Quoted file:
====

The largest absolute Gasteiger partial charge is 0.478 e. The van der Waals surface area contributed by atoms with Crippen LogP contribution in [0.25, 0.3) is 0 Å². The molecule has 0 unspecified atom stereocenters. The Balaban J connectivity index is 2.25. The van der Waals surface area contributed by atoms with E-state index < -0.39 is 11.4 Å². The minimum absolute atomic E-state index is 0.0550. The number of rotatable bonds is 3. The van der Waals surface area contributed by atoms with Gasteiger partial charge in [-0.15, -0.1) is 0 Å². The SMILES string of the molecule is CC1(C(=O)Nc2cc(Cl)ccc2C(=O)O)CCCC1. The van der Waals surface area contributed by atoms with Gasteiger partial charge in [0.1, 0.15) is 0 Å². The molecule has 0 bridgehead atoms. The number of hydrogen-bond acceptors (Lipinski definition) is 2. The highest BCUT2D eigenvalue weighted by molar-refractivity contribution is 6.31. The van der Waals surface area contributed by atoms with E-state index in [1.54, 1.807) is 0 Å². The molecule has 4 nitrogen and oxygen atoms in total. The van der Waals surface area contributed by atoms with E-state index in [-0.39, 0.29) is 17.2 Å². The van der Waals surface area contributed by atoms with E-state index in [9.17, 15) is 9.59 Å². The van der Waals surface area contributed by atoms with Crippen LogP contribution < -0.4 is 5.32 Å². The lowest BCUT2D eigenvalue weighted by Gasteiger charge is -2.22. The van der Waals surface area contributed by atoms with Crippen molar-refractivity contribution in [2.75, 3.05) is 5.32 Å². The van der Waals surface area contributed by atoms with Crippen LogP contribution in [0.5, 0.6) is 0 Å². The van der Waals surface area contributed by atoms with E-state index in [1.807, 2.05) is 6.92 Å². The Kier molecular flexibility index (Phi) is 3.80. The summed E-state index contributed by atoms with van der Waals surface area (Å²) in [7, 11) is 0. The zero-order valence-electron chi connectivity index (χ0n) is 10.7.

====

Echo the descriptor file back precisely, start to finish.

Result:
The largest absolute Gasteiger partial charge is 0.478 e. The van der Waals surface area contributed by atoms with Crippen LogP contribution in [0.25, 0.3) is 0 Å². The molecule has 0 unspecified atom stereocenters. The Balaban J connectivity index is 2.25. The van der Waals surface area contributed by atoms with E-state index < -0.39 is 11.4 Å². The minimum absolute atomic E-state index is 0.0550. The number of rotatable bonds is 3. The van der Waals surface area contributed by atoms with Gasteiger partial charge in [-0.15, -0.1) is 0 Å². The SMILES string of the molecule is CC1(C(=O)Nc2cc(Cl)ccc2C(=O)O)CCCC1. The van der Waals surface area contributed by atoms with Gasteiger partial charge in [0.1, 0.15) is 0 Å². The molecule has 0 bridgehead atoms. The number of hydrogen-bond acceptors (Lipinski definition) is 2. The highest BCUT2D eigenvalue weighted by molar-refractivity contribution is 6.31. The van der Waals surface area contributed by atoms with E-state index in [1.54, 1.807) is 0 Å². The molecule has 4 nitrogen and oxygen atoms in total. The van der Waals surface area contributed by atoms with E-state index in [-0.39, 0.29) is 17.2 Å². The van der Waals surface area contributed by atoms with E-state index in [9.17, 15) is 9.59 Å². The van der Waals surface area contributed by atoms with Crippen LogP contribution < -0.4 is 5.32 Å². The lowest BCUT2D eigenvalue weighted by Gasteiger charge is -2.22. The van der Waals surface area contributed by atoms with Crippen molar-refractivity contribution in [2.75, 3.05) is 5.32 Å². The van der Waals surface area contributed by atoms with Crippen LogP contribution in [0.5, 0.6) is 0 Å². The van der Waals surface area contributed by atoms with E-state index in [1.807, 2.05) is 6.92 Å². The Kier molecular flexibility index (Phi) is 3.80. The summed E-state index contributed by atoms with van der Waals surface area (Å²) in [7, 11) is 0. The zero-order valence-electron chi connectivity index (χ0n) is 10.7.